GVM User Suite
User tools for the GVM open source project.
GPU Virtual Machine user suite (GVM-user)

This page makes use of terminology from the Open-IOV Glossary. If you're unsure what a specific term means you can read this for more context.


GVM is a GPU Virtual Machine for IOMMU-capable computers such as x86 and ARM.

GVM-user is the latest release made public under the GVM Project developed by the Open-IOV Open-Source software community.

GVM-user tools are designed to create and manage mediated Virtual GPUs as well as provide control of the mediated device to a VM running under a GVM-compatible platform hypervisor such as KVM or Xen*.

This software is based on the C programming language and is released with Long Term Support under the GPLv2 License.


Ongoing development occurs through collaboration by members of the Open-IOV Community.

If you would like to contribute to GPU Virtual Machine development you can participate by submitting pull requests on GitHub to help us reach our GVM Development Targets and participate in related Communities & Mailing Lists such as the Open-IOV Community Discord.

If you would like to help suggest GVM Development Targets you can join the #Community-Call Room to stay informed about when community meetings will occur.

Open Sources

Open source code for GVM-user can be found on GitHub.

Coding Standards

GVM's coding standards are the same as those in the Linux Kernel.

You can read relevant documentation about how software contributions to GVM should be structured from this page on kernel.org.

Documentation Standards

All functions of the program must be documented using the Doxygen tool.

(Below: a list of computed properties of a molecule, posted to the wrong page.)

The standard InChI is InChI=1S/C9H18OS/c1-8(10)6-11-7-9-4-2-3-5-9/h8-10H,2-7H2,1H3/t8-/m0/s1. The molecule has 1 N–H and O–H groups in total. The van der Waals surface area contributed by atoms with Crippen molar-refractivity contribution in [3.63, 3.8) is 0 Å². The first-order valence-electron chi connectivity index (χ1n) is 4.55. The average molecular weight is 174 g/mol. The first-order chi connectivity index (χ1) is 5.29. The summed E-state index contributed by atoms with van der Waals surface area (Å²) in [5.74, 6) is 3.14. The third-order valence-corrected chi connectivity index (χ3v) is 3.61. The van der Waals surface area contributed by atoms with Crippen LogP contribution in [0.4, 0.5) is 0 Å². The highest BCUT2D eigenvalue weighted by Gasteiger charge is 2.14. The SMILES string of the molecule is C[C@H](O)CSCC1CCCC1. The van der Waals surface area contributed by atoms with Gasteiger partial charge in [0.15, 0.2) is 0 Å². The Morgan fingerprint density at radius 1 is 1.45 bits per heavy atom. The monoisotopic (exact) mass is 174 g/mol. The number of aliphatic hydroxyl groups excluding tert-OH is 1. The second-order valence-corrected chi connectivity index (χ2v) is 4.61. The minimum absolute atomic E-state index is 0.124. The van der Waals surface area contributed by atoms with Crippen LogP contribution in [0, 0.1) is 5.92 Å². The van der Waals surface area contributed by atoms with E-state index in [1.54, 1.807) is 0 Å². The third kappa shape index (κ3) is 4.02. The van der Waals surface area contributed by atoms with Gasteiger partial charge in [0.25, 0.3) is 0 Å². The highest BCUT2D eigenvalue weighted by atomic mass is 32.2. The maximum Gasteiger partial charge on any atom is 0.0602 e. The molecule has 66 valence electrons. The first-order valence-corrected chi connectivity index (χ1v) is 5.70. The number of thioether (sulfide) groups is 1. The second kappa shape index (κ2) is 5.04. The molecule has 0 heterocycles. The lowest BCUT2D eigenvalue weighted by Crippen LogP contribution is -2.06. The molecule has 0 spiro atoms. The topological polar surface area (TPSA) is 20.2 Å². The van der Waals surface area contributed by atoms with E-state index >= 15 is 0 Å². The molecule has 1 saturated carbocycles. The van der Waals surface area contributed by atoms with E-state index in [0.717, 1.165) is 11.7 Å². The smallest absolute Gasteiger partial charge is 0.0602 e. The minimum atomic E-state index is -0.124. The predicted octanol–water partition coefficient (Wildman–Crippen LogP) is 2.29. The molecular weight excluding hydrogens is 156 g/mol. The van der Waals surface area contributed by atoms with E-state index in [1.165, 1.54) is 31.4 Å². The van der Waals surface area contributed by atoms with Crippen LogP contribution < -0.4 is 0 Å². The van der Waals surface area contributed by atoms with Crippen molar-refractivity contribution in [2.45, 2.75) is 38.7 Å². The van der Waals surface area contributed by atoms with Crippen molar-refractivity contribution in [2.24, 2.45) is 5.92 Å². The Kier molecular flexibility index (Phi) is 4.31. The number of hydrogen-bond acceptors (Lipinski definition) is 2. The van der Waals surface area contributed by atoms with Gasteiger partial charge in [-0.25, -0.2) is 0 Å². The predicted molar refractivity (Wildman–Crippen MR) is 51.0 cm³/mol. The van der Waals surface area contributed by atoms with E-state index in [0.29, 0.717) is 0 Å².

Appropriate descriptions, import graphs, parameters, returns, restrictions, lists of side effects, and lists of possible failures are required for each function of the program (example).

Microarchitecture Support

To see a full list of supported microarchitectures you can read the GPU Support Feature Matrix on Open-IOV.

Onboarding Device Support

Expanding device support through additional vendors and architectures should be accomplished in several steps.

These steps are as follows:

Planned Support Improvements

Planned support improvements include:
  • Support for Intel GPUs.

  • Support for TensTorrent TPUs.

  • Support for AMD GPUs.

Side Effects

As this suite deals with low level components, we have taken to providing a detailed list of major side effects that occur in the functions we are dealing with to provide us a better understanding of where bugs can occur. This list can be found here: Possible Side Effects.


Several functions have a reduced domain, that cannot be properly modeled in C/C++. As a result we have the following additional restrictions on several of the functions: Restrictions.


Virtualization of the GPU incorporates many functions which may experience software failures. As a result we have taken to documenting all known possible failures: Failures.


To design a more professional codebase, we have started to use unit tests for different regions of our codebase. Currently we only have 2 major components, the user interaction system, and the GVM control system.
  1. GVM Control System Tests
    1. GPU Specific Tests.
      1. Device Creation Test
      2. NVIDIA API Test
      3. NVIDIA Manager Test